No matter what dataset is being used to build a predictive model, there will always be certain variables that will correlate with each other that simply don’t make sense from a logical or contextual perspective. Correlation alone is not enough of a reason to include a specific variable into a predictive model or any other data project.

It is the job of the data scientist to determine the causation of the relationships. For example, a positive relationship between two variables that has survived the testing process is global temperature and the increase in piracy. This may correlate, but clearly one does not cause the other. This is an obvious example to demonstrate a point, but many aren’t that clear and require meticulous discretion and a lot of “connecting the dots” to determine whether there is causation.

Data Analysis Won’t Get Far Without Understanding

One of the most critical components of soft skillsets in data analysis is simply the ability to explain the variables and recommendations that the model output is showing. Transparency makes it simpler to obtain buy-in from all parties in the organization and explain to regulators how models come to their decisions.

Take machine learning, for example. Machine learning provides deep and accurate predictors and can often maximize model lift, but because data is being continuously fed into the model without human interruption, you forgo transparency and the ability to show how the model arrived at the decisions. There are instances where this tradeoff is completely appropriate and other times when it is problematic. Responsibility falls to the data scientist to know which modeling technique is appropriate to the use case and to provide clear explanations to all stakeholders involved.

Insurance has entered into a new era that requires a new communication strategy with regulators. Regulators are trying to regulate a rapid succession of new products being introduced as the industry makes strides to be more innovative and responsive to modern consumer demands. The experience has gotten convoluted enough that the National Association of Insurance Commissioners has created a task force to try to smooth over the communication between regulators and InsurTech representatives to improve speed to market. Data scientists have an important role to play in making this a simpler process by preemptively explaining to regulators what was and wasn’t included in a data initiative supporting a new product launch or production model.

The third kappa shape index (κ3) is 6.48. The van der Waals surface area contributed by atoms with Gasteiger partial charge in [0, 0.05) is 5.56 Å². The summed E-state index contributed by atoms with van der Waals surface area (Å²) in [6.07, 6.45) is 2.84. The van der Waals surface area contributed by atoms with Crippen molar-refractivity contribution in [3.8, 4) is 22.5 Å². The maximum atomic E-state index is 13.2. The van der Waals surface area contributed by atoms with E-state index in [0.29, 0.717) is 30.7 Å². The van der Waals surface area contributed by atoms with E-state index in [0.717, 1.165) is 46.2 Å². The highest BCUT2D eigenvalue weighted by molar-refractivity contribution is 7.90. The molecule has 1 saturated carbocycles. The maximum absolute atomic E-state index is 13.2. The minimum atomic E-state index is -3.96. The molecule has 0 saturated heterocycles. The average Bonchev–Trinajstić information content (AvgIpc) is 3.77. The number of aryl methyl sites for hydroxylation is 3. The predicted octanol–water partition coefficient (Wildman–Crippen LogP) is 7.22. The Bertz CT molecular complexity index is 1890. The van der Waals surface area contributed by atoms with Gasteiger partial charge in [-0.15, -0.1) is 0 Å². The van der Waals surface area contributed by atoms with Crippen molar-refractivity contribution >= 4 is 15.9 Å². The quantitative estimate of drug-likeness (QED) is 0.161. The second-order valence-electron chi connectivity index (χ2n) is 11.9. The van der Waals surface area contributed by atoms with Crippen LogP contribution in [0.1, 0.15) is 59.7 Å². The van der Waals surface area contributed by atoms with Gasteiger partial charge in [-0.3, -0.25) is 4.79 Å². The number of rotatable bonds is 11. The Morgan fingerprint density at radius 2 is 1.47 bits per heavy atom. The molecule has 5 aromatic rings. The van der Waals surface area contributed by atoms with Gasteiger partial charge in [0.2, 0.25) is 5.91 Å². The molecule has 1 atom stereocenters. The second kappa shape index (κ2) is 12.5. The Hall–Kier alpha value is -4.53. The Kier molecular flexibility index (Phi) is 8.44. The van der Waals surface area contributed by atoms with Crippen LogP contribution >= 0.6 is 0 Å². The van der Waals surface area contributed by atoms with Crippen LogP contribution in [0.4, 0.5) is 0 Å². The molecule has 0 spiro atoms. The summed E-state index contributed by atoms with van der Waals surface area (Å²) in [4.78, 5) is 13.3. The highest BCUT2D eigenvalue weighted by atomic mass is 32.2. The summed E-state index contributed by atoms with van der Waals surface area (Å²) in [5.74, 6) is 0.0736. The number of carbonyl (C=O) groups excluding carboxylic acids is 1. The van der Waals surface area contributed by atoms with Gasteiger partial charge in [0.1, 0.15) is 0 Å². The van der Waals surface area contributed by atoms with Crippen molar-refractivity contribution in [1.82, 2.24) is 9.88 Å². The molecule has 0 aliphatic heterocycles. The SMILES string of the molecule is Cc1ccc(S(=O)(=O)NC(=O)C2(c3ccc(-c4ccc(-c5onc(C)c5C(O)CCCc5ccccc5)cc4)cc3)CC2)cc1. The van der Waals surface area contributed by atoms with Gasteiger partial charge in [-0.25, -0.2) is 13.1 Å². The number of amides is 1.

While data scientists will always be valued for their statistical abilities, it is important to understand that soft skills have immense value to the sustainability of data initiatives. This is particularly important to consider when hiring for the slew of data positions that are coming into the insurance industry. Data provides companies with a seemingly limitless arsenal of information that can be used to provide key business advantages, but it takes people to empirically decide which of that information is actionable and to be mindful of what will pass in a stringent regulatory environment.

Contributor

Bret Shroyer, Valen Analytics

Bret Shroyer, FCAS, is Vice President of Services at Valen Analytics, an Insurity Company, and provider of proprietary data, analytics and predictive modeling for property and casualty insurers. Previously, Shroyer was SVP of Reinsurance for Willis Re, where he focused on predictive modeling and actuarial analysis to support property, casualty and reinsurance placements. He has held numerous positions including Senior Actuary, Underwriting Director and Predictive Modeling Manager during his 10-year tenure at Travelers, and he also practiced as an Actuarial Consultant with Deloitte.